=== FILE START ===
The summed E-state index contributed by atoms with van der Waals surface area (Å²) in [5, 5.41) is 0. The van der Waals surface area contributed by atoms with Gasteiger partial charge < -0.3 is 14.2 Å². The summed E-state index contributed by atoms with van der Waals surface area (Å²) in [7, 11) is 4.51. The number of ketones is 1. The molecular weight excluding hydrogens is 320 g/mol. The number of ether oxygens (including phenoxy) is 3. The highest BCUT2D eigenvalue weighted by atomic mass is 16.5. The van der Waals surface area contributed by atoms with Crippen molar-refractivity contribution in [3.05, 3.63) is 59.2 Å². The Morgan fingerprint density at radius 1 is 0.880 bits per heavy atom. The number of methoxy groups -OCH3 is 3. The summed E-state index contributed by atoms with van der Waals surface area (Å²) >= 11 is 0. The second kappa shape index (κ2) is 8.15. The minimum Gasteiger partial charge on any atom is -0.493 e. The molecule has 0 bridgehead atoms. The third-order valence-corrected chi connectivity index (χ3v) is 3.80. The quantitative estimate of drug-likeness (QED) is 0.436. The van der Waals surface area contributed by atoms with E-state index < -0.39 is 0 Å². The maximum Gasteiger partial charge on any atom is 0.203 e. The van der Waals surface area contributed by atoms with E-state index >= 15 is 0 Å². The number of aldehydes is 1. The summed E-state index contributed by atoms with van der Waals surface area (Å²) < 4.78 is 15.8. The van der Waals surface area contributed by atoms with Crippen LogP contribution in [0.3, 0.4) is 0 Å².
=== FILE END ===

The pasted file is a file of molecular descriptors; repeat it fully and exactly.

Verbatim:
The summed E-state index contributed by atoms with van der Waals surface area (Å²) in [5, 5.41) is 0. The van der Waals surface area contributed by atoms with Gasteiger partial charge < -0.3 is 14.2 Å². The summed E-state index contributed by atoms with van der Waals surface area (Å²) in [7, 11) is 4.51. The number of ketones is 1. The molecular weight excluding hydrogens is 320 g/mol. The number of ether oxygens (including phenoxy) is 3. The highest BCUT2D eigenvalue weighted by atomic mass is 16.5. The van der Waals surface area contributed by atoms with Crippen molar-refractivity contribution in [3.05, 3.63) is 59.2 Å². The Morgan fingerprint density at radius 1 is 0.880 bits per heavy atom. The number of methoxy groups -OCH3 is 3. The summed E-state index contributed by atoms with van der Waals surface area (Å²) >= 11 is 0. The second kappa shape index (κ2) is 8.15. The minimum Gasteiger partial charge on any atom is -0.493 e. The molecule has 0 bridgehead atoms. The third-order valence-corrected chi connectivity index (χ3v) is 3.80. The quantitative estimate of drug-likeness (QED) is 0.436. The van der Waals surface area contributed by atoms with E-state index < -0.39 is 0 Å². The maximum Gasteiger partial charge on any atom is 0.203 e. The van der Waals surface area contributed by atoms with E-state index >= 15 is 0 Å². The number of aldehydes is 1. The summed E-state index contributed by atoms with van der Waals surface area (Å²) < 4.78 is 15.8. The van der Waals surface area contributed by atoms with Crippen LogP contribution in [0.3, 0.4) is 0 Å².